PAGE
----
CONTRIBUTED BY JOY BARNES
Located within walking distance from Courtney and McT, I’m always surprised by how few people have tried one of my favorite restaurants here on Okinawa – Toride (pronounced Tori-day). It is a not so “hidden gem” that seems to be overlooked by many Americans searching for great Japanese food.
I would classify Toride as an izakaya – a relaxing atmosphere to have a few drinks and order a bunch of small dishes to share with your dining partners. I always think of izakayas as the Japanese equivalent to a Spanish Tapas bar. And when I say “a bunch of dishes” I’m not joking. Toride’s menu has around 80 items to choose from – everything from sushi to potato pizza to fried chicken skin. In a previous menu translation the fried chicken skin was called “fried cock skin” – not the most appetizing menu selection to us Americans!
As is the tradition at an izakaya, when you first sit down you are served a small appetizer – at Toride this is typically a few bites of a relish, fish or cold noodle dish. It is customary at most izakayas to include a small cover charge, that is added to your bill, for this small dish. At Toride this is Y300 per adult and no charge for children.
I’ve had more items on their menu than I like to admit but I certainly have my favorites. The gyoza in spicy soup has the perfect blend of soy and vinegar flavor with a red pepper kick at the end; the sauteed asparagus is tender and juicy and the fried camembert cheese is served with a sweet raspberry sauce.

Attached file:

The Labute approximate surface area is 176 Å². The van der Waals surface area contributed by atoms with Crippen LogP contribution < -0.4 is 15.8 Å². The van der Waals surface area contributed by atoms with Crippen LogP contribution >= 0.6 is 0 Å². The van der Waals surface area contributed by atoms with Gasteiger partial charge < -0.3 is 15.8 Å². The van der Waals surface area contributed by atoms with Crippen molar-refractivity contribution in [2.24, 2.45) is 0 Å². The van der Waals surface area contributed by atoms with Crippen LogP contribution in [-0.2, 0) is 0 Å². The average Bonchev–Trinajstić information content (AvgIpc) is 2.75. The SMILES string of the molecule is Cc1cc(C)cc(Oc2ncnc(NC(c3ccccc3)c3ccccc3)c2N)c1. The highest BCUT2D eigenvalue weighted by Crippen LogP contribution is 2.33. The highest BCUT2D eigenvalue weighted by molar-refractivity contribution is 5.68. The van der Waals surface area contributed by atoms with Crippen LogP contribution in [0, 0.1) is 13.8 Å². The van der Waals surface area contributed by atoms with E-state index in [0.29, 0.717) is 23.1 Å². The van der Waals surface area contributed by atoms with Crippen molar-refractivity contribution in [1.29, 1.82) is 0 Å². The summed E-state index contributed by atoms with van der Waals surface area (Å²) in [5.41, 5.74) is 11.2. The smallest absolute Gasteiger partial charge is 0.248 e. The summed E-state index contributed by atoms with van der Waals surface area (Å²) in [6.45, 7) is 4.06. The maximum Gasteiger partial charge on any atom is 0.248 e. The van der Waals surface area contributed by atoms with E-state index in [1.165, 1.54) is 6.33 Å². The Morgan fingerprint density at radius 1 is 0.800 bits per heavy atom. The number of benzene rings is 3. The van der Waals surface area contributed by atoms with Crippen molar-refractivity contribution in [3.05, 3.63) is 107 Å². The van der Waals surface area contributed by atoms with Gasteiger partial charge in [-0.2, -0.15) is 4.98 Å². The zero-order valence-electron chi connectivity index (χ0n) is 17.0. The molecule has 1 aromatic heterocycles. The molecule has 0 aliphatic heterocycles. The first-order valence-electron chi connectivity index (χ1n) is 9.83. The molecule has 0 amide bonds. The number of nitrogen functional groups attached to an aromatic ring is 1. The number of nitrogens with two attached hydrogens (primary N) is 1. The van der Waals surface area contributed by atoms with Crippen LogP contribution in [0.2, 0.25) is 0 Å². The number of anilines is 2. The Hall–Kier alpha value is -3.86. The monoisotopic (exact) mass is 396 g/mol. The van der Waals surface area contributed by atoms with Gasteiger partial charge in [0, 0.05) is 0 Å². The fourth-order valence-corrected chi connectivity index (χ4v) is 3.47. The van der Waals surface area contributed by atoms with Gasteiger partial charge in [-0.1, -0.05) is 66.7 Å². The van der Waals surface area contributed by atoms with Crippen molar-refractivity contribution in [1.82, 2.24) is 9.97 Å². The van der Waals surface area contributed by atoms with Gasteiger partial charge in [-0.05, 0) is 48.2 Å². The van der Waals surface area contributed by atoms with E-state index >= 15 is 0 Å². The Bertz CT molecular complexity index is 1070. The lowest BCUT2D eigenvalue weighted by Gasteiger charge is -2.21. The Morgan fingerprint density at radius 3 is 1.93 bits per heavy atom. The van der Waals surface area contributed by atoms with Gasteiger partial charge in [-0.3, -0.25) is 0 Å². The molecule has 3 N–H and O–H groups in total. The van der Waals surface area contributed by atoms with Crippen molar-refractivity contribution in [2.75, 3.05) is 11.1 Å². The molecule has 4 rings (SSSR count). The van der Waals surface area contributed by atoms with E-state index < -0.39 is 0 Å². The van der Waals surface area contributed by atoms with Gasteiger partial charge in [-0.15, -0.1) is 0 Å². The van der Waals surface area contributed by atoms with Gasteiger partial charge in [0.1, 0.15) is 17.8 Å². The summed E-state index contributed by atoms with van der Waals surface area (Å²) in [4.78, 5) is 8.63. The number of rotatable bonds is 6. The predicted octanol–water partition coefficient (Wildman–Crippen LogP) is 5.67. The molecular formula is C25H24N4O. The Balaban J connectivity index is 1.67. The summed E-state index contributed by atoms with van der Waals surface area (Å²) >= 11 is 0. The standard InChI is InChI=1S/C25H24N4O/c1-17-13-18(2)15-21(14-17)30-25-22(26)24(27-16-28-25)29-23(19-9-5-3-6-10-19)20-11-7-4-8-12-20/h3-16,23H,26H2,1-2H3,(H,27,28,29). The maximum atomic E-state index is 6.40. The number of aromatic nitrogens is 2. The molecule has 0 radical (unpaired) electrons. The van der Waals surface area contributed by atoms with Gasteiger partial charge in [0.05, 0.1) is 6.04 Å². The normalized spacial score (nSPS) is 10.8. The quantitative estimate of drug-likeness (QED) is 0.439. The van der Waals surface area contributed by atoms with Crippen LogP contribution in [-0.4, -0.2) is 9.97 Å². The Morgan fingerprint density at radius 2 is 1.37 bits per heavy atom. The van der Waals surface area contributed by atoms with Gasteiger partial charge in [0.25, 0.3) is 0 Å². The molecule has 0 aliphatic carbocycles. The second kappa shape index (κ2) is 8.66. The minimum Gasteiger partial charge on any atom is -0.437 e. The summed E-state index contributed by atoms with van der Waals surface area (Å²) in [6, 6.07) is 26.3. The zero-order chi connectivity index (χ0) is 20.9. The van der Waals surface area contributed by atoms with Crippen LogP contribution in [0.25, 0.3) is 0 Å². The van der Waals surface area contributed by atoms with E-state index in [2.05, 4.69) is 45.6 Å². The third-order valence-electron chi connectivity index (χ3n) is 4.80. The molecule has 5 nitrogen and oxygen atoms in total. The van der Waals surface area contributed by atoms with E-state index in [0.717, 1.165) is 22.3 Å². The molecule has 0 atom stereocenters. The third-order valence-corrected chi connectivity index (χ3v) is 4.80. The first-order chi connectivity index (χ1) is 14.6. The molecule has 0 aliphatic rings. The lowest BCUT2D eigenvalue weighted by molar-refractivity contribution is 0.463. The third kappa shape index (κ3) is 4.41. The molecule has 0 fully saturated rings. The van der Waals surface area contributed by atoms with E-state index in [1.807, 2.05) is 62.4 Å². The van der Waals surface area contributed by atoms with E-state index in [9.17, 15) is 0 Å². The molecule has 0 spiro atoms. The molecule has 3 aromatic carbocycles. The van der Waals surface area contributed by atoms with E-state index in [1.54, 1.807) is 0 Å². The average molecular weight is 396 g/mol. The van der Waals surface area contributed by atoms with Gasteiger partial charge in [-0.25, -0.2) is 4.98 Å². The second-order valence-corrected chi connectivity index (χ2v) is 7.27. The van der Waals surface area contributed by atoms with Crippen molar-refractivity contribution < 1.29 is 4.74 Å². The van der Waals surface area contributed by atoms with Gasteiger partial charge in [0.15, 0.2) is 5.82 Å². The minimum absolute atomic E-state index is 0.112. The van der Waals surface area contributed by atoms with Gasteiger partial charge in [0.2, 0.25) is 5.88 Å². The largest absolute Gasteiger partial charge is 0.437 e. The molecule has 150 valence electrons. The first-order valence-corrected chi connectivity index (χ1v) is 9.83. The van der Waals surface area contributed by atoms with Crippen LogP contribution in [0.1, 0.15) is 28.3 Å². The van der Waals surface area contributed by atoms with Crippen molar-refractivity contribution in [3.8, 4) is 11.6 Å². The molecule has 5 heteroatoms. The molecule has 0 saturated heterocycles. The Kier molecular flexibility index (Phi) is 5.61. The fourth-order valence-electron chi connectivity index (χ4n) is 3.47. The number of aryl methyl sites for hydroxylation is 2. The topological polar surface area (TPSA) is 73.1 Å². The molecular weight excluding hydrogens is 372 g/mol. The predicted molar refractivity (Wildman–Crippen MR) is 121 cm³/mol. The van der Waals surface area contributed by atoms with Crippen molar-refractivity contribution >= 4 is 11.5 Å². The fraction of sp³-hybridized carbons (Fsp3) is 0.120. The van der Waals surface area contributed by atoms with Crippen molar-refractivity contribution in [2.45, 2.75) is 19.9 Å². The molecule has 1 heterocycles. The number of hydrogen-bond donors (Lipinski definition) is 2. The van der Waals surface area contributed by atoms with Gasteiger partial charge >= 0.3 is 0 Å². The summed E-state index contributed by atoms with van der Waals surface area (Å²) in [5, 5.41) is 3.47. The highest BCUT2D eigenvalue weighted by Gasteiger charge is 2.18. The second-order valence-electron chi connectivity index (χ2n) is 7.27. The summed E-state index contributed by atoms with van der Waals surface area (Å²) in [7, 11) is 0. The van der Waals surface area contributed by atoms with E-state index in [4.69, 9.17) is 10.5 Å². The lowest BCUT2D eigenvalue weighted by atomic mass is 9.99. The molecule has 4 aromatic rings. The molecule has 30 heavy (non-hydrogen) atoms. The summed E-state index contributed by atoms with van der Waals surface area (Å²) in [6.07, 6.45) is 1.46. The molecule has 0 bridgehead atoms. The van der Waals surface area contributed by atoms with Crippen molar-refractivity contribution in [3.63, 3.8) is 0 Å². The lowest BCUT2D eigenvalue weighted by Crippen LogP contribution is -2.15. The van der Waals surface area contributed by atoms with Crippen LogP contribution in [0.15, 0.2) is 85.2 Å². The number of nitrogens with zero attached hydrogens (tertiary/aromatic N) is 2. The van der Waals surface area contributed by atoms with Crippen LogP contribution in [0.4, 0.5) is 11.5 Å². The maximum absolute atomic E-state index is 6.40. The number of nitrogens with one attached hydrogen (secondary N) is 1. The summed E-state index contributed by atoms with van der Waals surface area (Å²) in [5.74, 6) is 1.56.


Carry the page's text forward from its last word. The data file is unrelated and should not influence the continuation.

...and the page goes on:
Of the large selection of yakatori, the wasabi chicken is my favorite. This menu item is not for the faint of taste buds though. You have to be a serious lover of spicy foods to enjoy the intense flavor that seems to shoot straight up your sinuses – but in a good way!
There are two items on the menu served in the “hot bowl” – the chicken with cheese and tomatoes and the kimchi pork. They are both served over rice in a steaming stone bowl. When the waiter brings the hot bowl to your table he mixes the dish in front of you, melding all the delightful flavors together. For the chicken and cheese bowl, as the dish sits for a while, the cheese gets gooey and sticky and is absolutely delicious! Both are excellent choices and offer a heartier alternative to the small dishes.
No meal at Toride can be complete without the beni-imo sticks for dessert. The traditional Okinawan purple sweet potato is mashed, wrapped in wanton paper and fried. It’s served with a small dish of cinnamon sugar which makes it impossible not to double-dip.
The industrial decor of Toride, complete with plywood tables and rebar, is modern and funky. Each table is set up in it’s own private alcove so it makes Toride the kind of restaurant that can work great for either an intimate date night or for a fun outing with a large group of friends.
We’ve brought our kids many times but I’m not sure I would classify this as a family restaurant. The after-work crowd can get a bit loud late in the evenings and I don’t think I’ve ever seen a highchair. That being said, with the private seating, I’ve never worried that our fidgeting four year old or fussy baby would bother other diners. So, whoever your dining crowd may include, you should definitely take the time to try out the great dishes at Toride. Overlook this great place no more!
Payment: This restaurant takes Yen only but has a new stamp card.
Hours: Open everyday, for dinner only, from 5p.m. until 1a.m.
Address: 4 Chome-19-5 Midorimachi, Uruma
Google Maps Coordinates: 26.374796170637303, 127.8559044020734
Directions: Toride is locatedon Route 8, just 2 blocks east of the Rt. 8 and Rt. 75 intersection. If you’re coming from the McT area, take a right out of the gate and follow on Rt. 8, pass the 75 intersection and Toride will be on the left side of the road. From Courtney, take a left on to 75 from the Main Gate, then take a left onto Rt. 8 and Toride will be on the left side of the road.